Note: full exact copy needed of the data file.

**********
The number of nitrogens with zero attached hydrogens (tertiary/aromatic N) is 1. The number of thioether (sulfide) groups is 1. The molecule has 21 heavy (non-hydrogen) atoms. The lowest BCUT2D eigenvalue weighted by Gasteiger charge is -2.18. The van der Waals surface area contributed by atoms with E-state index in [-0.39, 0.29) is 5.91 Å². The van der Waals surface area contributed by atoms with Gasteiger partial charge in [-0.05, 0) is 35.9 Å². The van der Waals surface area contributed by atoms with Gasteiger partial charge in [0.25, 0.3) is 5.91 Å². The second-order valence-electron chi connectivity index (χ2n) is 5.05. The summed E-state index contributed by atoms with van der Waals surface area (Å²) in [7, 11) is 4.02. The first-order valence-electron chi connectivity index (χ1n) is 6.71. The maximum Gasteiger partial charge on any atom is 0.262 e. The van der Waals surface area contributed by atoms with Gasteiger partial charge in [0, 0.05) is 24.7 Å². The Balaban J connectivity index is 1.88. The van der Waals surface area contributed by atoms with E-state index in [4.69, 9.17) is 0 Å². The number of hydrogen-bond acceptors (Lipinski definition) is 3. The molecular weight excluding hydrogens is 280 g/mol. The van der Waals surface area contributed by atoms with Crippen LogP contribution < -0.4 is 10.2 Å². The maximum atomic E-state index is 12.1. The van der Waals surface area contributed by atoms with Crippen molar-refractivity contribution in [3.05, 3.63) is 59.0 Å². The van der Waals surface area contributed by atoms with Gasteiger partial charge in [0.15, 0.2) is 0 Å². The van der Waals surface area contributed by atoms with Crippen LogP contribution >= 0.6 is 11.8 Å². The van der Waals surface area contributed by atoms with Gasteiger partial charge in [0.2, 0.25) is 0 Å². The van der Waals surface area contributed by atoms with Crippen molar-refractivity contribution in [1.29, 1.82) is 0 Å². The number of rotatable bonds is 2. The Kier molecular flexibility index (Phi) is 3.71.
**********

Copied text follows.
The number of nitrogens with zero attached hydrogens (tertiary/aromatic N) is 1. The number of thioether (sulfide) groups is 1. The molecule has 21 heavy (non-hydrogen) atoms. The lowest BCUT2D eigenvalue weighted by Gasteiger charge is -2.18. The van der Waals surface area contributed by atoms with E-state index in [-0.39, 0.29) is 5.91 Å². The van der Waals surface area contributed by atoms with Gasteiger partial charge in [-0.05, 0) is 35.9 Å². The van der Waals surface area contributed by atoms with Gasteiger partial charge in [0.25, 0.3) is 5.91 Å². The second-order valence-electron chi connectivity index (χ2n) is 5.05. The summed E-state index contributed by atoms with van der Waals surface area (Å²) in [7, 11) is 4.02. The first-order valence-electron chi connectivity index (χ1n) is 6.71. The maximum Gasteiger partial charge on any atom is 0.262 e. The van der Waals surface area contributed by atoms with Gasteiger partial charge in [0, 0.05) is 24.7 Å². The Balaban J connectivity index is 1.88. The van der Waals surface area contributed by atoms with E-state index in [4.69, 9.17) is 0 Å². The number of hydrogen-bond acceptors (Lipinski definition) is 3. The molecular weight excluding hydrogens is 280 g/mol. The van der Waals surface area contributed by atoms with Crippen LogP contribution < -0.4 is 10.2 Å². The maximum atomic E-state index is 12.1. The van der Waals surface area contributed by atoms with Crippen molar-refractivity contribution in [3.05, 3.63) is 59.0 Å². The van der Waals surface area contributed by atoms with Gasteiger partial charge in [0.15, 0.2) is 0 Å². The van der Waals surface area contributed by atoms with Crippen LogP contribution >= 0.6 is 11.8 Å². The van der Waals surface area contributed by atoms with Gasteiger partial charge in [0.2, 0.25) is 0 Å². The van der Waals surface area contributed by atoms with Crippen molar-refractivity contribution in [1.29, 1.82) is 0 Å². The number of rotatable bonds is 2. The Kier molecular flexibility index (Phi) is 3.71.